the lefthand side of equation (4)
D
IJ
(a
I
b
J
) = a
I
D
IJ
b
J
+(D
JI
a
I
)b
J
= a
T
D
x
b +(D
x
a)
T
b,(5)
where a and b are vector functions,containing the scalar
functions a
I
(x) and b
J
(x),respectively.Rewriting the
integrand in the righthand side of equation (4) in a sim
ilar way,we thus obtain
Z
V
[a
T
D
x
b +(D
x
a)
T
b] d
3
x =
I
∂V
a
T
N
x
bd
2
x.(6)
Finally we consider a variant of this equation.We replace
a by Ka,where Kis a diagonal matrix with the following
property
D
x
K= −KD
x
,(7)
see the appendices for details.With this replacement,
equation (6) becomes
Z
V
[a
T
KD
x
b −(D
x
a)
T
Kb] d
3
x =
I
∂V
a
T
KN
x
bd
2
x.
(8)
IV.RECIPROCITY THEOREM OF THE
CONVOLUTION TYPE
We consider two physical states in volume V.The
ﬁeld quantities,the material parameters,the ﬂow veloc
ity as well as the source functions may be diﬀerent in both
states and they will be distinguished with subscripts A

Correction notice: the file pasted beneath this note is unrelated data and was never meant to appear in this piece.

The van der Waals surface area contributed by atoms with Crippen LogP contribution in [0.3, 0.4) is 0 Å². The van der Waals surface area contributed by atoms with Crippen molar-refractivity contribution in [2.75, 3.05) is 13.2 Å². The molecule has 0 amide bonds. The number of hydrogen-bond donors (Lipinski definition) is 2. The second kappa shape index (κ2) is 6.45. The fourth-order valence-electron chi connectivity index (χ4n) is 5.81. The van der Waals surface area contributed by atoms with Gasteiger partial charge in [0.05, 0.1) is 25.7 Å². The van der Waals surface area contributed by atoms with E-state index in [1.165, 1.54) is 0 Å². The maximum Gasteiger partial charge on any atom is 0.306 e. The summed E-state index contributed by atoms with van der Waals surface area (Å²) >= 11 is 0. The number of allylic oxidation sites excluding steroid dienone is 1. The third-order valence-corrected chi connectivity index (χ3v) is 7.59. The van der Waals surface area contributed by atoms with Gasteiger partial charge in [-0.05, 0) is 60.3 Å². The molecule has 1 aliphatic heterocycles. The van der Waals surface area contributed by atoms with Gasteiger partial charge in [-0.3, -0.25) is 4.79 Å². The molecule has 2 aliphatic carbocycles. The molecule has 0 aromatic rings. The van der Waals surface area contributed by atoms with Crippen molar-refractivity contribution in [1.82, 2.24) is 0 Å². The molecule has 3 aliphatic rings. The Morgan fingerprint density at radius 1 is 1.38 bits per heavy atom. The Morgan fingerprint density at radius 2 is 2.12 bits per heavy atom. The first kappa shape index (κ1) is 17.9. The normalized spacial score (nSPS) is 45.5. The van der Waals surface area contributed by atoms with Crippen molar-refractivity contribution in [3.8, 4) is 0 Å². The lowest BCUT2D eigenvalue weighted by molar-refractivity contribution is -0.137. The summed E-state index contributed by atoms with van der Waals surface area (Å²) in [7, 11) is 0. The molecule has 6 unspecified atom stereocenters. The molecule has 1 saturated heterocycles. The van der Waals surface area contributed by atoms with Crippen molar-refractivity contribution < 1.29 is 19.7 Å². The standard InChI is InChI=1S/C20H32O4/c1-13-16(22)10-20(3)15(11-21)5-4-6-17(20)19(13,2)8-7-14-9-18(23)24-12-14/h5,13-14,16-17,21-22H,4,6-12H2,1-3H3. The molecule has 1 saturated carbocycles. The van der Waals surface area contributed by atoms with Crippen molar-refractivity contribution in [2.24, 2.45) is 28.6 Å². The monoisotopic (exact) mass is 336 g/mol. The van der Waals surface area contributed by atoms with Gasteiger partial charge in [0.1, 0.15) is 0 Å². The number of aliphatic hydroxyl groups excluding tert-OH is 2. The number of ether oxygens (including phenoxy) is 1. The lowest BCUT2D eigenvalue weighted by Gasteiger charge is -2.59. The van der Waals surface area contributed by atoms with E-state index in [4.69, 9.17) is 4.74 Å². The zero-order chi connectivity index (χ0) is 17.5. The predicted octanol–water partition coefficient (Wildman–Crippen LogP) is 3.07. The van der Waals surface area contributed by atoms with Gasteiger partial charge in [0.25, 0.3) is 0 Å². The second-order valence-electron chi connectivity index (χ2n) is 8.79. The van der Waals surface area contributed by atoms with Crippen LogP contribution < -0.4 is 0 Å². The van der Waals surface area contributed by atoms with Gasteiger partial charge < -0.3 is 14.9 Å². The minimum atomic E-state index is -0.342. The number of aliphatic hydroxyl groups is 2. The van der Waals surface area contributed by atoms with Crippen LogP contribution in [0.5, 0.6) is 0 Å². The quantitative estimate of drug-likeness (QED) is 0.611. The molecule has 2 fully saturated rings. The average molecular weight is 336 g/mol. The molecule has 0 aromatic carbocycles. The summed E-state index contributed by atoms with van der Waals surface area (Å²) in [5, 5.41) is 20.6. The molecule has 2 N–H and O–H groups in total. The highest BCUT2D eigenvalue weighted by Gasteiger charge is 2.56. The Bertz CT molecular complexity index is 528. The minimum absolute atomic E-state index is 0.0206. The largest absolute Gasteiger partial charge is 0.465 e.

and B (of course the summation convention does not ap
ply for these subscripts).We substitute ˆu
A
and ˆu
B
for
a and b in equation (8),apply equation (2) for states A
and B and use the symmetry properties
A
T
A
K= KA
A
and B
T
A
K= KB
A
(9)
(see the appendices).This yields
I
∂V
ˆu
T
A
KN
x
ˆu
B
d
2
x =
Z
V
h
ˆu
T
A
Kˆs
B
−ˆs
T
A
Kˆu
B
i
d
3
x
+
Z
V
ˆu
T
A
K
£
jω(A
A
−A
B
) +(B
A
−B
B
)
¤
ˆu
B
d
3
x +
Z
V
h
¡
(v
A
¢ ∇)ˆu
A
¢
T
KA
A
− ˆu
T
A
KA
B
(v
B
¢ ∇)
i
ˆu
B
d
3
x.
(10)
The ﬁrst term in the last integral can be written as
¡
(v
A
¢ ∇)ˆu
A
¢
T
KA
A
ˆu
B
= ∇¢
¡
v
A
ˆu
T
A
KA
A
ˆu
B
¢
−
ˆ
u
T
A
K
∂(v
i,A
A
A
)
∂x
i
ˆ
u
B
−
ˆ
u
T
A
KA
A
(v
A
¢ ∇)
ˆ
u
B
.(11)
For diﬀusion (Appendix A) the term∂(v
i,A
A
A
)/∂x
i
van
ishes on account of the equation of continuity.For
acoustic wave propagation this term (with v
i,A
replaced
by v
0
i,A
,Appendix B) is negligible in comparison with
the spatial derivatives of the wave ﬁelds ˆu